Sunday, August 16, 2015

Fr. Perrone on the Assumption of Mary

Fr. Eduard Perrone, "A Pastor's Descant" [temporary link] (Assumption Grotto News, August 16, 2015):

“You, Lord, will not allow your faithful ones to undergo corruption.” 

This line from the psalter applies in a particular way to the Blessed Virgin Mary, whose body, soon after Her death, did not begin the process of decay as it must for the rest of us mortals. She indeed had had Her share in the sufferings of Christ through what we call compassion, a sensitive participation in the agony of soul and even, one would think, the physical pains of Her Son’s Passion. Though not Herself the Redeemer, She is a sharer in the work of redemption, a “co-redemptrix” (the Latin suffix indicating the feminine gender). It was only right then that Her unsullied soul should not long be separated from Her body after death but be shortly (if not immediately) reunited with Her body in a state of glory, the prelude to Her glorious arising into the heavens, trailing after Her Son’s Ascension. 

The reason why the Assumption is little known and appreciated is that the Virgin Mary is an unfathomable mystery which only the infinite God fully comprehends. If we could grasp the significance of a soul–anyone’s–in a state of grace, we would be in a state of perpetual wonder. How then would it be to understand the one human person who was ever “full of grace,” even from the moment of Her conception? How ineffably marvelous would She then appear? One of Her many titles in the litany is “Mirror of Justice,” a curious metaphor which indicates in a covert way that Holy Mary was so pure a light, that is, so suffused with grace, that She, like a mirror, seemed as if to be the light reflected. The truth is that only God is Light. Mary then is the reflected light, so clearly shining as light would reflect into a mirror. The words ‘of justice’ there signify utter goodness, righteousness, before God. Only the Holy Virgin stands thus before God, so radiant Herself that, if we were to see Her in all Her heavenly splendor, we would be led to think She Herself were God. As I indicated, the reason why the mystery of Mary is little appreciated is because of the disability of our minds to be able to understand what it means for anybody to be in a state of grace. Grace is something entirely supernatural, dazzlingly brilliant as it is, but entirely evading our senses. So impoverished are we in regard to spiritual things generally in our overly sensate condition that we tend to downplay, if not disregard entirely, supernatural things. Too bad for us, this blindness to divine truth. We should not on that account belittle things we do not, cannot understand. We should rather rely on the teachings of holy Church to which the revelation of Mary’s greatness has been conveyed and thank God that there was at least one human person who lived in an extraordinary way so as to have been found wholly pleasing and acceptable to Him, without any deviation or compromise. Her incomparable greatness is the reason why Saint Bernard said, “Of the Virgin Mary there can never be enough.”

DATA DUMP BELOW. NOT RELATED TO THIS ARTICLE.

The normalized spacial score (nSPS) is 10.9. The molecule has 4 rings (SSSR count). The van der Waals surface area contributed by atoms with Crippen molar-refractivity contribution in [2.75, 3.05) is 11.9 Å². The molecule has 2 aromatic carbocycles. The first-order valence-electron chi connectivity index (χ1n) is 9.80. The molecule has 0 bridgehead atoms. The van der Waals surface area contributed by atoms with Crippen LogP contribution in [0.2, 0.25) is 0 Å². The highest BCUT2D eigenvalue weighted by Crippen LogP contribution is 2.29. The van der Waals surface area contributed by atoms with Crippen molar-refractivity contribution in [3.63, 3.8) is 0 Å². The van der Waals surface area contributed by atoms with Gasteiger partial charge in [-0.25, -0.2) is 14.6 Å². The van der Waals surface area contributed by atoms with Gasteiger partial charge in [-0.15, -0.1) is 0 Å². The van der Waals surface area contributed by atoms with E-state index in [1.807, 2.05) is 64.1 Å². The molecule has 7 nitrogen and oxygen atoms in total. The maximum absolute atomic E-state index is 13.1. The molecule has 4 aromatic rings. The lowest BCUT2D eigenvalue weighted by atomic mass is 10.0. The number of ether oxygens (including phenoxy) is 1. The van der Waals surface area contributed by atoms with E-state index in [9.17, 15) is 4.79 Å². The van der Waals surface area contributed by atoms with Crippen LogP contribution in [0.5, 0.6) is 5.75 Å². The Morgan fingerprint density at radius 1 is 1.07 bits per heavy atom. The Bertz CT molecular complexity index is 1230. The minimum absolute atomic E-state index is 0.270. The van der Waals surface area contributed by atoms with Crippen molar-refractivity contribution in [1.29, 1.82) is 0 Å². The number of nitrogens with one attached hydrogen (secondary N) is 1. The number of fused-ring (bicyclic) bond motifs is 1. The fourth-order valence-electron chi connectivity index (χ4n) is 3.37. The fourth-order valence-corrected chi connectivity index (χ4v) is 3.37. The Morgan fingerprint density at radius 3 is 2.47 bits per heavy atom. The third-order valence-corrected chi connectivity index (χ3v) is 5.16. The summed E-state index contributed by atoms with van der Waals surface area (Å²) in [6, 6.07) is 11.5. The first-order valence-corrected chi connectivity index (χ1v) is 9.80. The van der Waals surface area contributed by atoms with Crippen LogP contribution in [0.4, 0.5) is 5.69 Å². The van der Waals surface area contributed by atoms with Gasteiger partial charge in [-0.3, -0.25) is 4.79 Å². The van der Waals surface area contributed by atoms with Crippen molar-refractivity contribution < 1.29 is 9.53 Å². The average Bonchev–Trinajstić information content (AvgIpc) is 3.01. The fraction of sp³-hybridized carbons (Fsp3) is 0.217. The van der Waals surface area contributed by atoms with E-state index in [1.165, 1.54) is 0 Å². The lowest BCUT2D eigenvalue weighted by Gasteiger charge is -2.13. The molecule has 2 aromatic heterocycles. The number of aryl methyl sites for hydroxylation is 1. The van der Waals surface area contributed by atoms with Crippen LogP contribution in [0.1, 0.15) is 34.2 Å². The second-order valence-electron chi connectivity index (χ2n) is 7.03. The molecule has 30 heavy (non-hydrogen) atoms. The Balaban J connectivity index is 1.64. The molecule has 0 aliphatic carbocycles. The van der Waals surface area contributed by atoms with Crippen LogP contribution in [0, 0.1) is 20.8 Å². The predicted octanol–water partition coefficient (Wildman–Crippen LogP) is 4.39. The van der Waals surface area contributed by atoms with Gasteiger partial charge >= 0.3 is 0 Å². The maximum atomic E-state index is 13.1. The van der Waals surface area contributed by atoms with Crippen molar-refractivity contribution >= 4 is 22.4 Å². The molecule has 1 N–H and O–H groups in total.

This is our parish’s great feast day. I have been the fortunate pastor of this parish for twenty years now, yearly recalling some new aspect of the fascinating mystery of the Assumption of the Blessed Virgin. Were I to go on as pastor for another score of years–Heaven forbid!, you may say–I could never begin to discover all the richness of this single mystery of the Catholic faith. (If full comprehension of any aspect of natural science is impossible–e.g. the complete knowledge of the working of a single cell in a human body–how much more so is the impossibility to comprehend supernatural things.)

I am hoping, as I write this in advance, that our day will be another blest day. Our Lady’s Heart appeals to Her Son to grant graces untold upon all those who implore Her help. We are indeed much in need of Her intercession. As our world goes ever farther from the ways of truth and morality, we need the Mother of Christ to speak to Jesus as She did at Cana when She said, “they have no wine.” Applied to our time this becomes, ‘they have little truth, few guides, little faith, hope, and love.’ Our Lord knows the sound of Her voice and stands ever at the ready to Her prayers.
May all benefit from the maternal goodness of Mary this Assumption Day 2015, and especially those who make their way to visit our parish and our Grotto to honor Her and spend their prayers. I am grateful to be the unworthy pastor of such a blest place, and am grateful to all of you as well, parishioners and visitors, for carrying on in the long line of tradition which recognizes and celebrates a mystery we can never completely appreciate: Mary’s triumphal Assumption into heaven.

Fr. Perrone

No comments: